Rules and regulations for Australian temporary fencing
Temporary fencing is ever-present on Australian construction and demolition sites. It provides a visual barrier, restricts access to unauthorized personnel, helps to secure and contain equipment and building materials, and helps to prevent construction activities from impacting too much on the surrounding area. It also helps to prevent rubbish, debris and fly away materials from escaping the work site.
For it to function properly, a fence must be strong, stable and secure, and be installed properly. Temporary fencing manufacturers such as Fortress Fencing ensure that their fence panels are manufactured to the Australian Standard so that customers can rest assured they are getting a quality product that performs as intended.
The Standard covers what the fencing should be made from, where and how to install it, and how to allow for changes to the fencing’s strength and balance which can occur when shade cloth is added.
So what are the guidelines for Australian temporary fencing?
What is the Australian Standard for temporary fencing?
The Standard for Australian temporary fencing is AS4687:2007 ‘Temporary fencing and hoardings’. This Australian Standard lays out minimum requirements for the construction and installation of temporary fencing and temporary hoarding, with the aim of providing protection to the public (and also to those on site).
It covers temporary mesh fencing, wire fencing, how adding banner mesh or shade cloth can alter the fence’s structural integrity, as well as details about temporary hoarding made from timber or metal.
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Guidelines for Australian temporary fencing
Usually, temporary fencing is installed is to prevent unauthorised access to a site by those that are not inducted or who aren’t wearing correct PPE. It serves as a strong visual barrier as well as deterring thieves and vandals.
Before you install temporary fencing on your construction or demo site, ensure it meets the necessary Standard. This ensures that you’re getting a quality product.
Then, take note of the following:
- Is the installation site level? Your fencing should be installed to a maximum of 3 degrees out of plumb before additional braces are required.
- Do you need bracing? If your fence is out of level or you intend to fix shade cloth to it, make sure it is braced as per the manufacturer’s guidelines.
- Fix it together with fittings and clamps: it’s important to use couplers or clamps to hold one fence panel to the next. Attaching the panels together in this way helps to give the fence more structural strength.
- Have you installed enough counterweights or temp fence feet? In high wind areas or for applications where extra bracing is required, it can be wise to use additional fence feet to hold your temp fence in place.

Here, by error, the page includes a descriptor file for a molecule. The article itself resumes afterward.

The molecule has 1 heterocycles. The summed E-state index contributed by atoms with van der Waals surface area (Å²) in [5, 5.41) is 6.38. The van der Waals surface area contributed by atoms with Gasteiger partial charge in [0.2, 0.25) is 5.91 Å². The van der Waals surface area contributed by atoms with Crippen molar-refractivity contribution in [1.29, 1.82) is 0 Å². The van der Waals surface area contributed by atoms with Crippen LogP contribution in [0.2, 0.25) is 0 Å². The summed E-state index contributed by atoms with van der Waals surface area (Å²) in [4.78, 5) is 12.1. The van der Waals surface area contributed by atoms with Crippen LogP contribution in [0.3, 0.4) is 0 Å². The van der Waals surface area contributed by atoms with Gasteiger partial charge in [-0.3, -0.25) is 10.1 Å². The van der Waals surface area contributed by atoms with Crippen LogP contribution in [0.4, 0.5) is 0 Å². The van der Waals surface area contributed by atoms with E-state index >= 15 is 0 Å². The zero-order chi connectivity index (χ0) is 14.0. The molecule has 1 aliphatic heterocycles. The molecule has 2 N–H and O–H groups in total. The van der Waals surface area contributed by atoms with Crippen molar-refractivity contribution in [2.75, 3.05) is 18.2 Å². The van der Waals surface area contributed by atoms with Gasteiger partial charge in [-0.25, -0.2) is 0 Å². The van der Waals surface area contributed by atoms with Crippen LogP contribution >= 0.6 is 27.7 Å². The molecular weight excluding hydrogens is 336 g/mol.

- Know your regional wind category: Australian temporary fencing manufacturers should be able to supply you with information on the best bracing for your region to allow for wind.
- Store it correctly: when not in use, it’s a good idea to store your temporary fencing in a stillage. These purpose-designed racks keep fence panels neat and tidy and ensure they are stacked safely and do not pose a hazard to workers.
Australian Standard approved temporary fencing: how is fencing tested?
Tests include a simulated climbing test to ensure the fence is secure and will protect against trespassing and unlawful entry. The fence is also subject to impact testing and a wind test which measures how much force is required to tip over the fence. The temporary fencing must meet minimum standards to pass these tests.
Testing for temporary fencing is made up of:
- A climbing test that ensures the fence can withstand a 65kg load hanging off it for 3 minutes
- Impacting the fence with a 37kg weight, using 150 joules of impact energy
- A test to ensure that vandals can’t get a foot hold, by ensuring the aperture size of the mesh does not exceed 75mm, and that the individual parts of the mesh can sustain loads
- A wind strength test, to ensure that the fence does not overturn when exposed to high winds
How does banner mesh or shade cloth affect a temporary fence?
When shade cloth, banner mesh or scrim is fixed to a temporary fence, it’s important to provide additional strength by way of bracing. This ensures the fence retains its structural integrity.
Although it isn’t particularly heavy, the nature of shade cloth causes it to catch the wind which can put undue load on the fence. It can cause pulling forces to impact on one side of the fence, and in extreme cases can knock it off balance even if temporary fence feet are holding it down.
Attaching other add-ons like signs and safety lights can also have an effect on your fence with regards to wind.
It’s important to consult a design engineer for the appropriate wind loading criteria for your project. Then, when you know your wind region, you can install the fence with allowances for the weather.
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The Fortress Fencing range of fence panels is Standards Approved and built tough for Australian conditions.
We deliver fast right across the country so whether your job is in Sydney, Melbourne, Brisbane, Perth, Adelaide, Canberra or in a regional area we can get your temp fence shipped to site fast!
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This information is provided as an introductory guide only and does not constitute professional advice. Ensure you make your own independent enquiries atf your workplace before deciding if a particular product is right for you. Consult the regulations and standards applicable to your area and check with your workplace health and safety representative for further information. Jaybro does not warrant the accuracy, content, completeness or suitability of the information on this site (or any site owned by the Jaybro Group) for your individual purposes.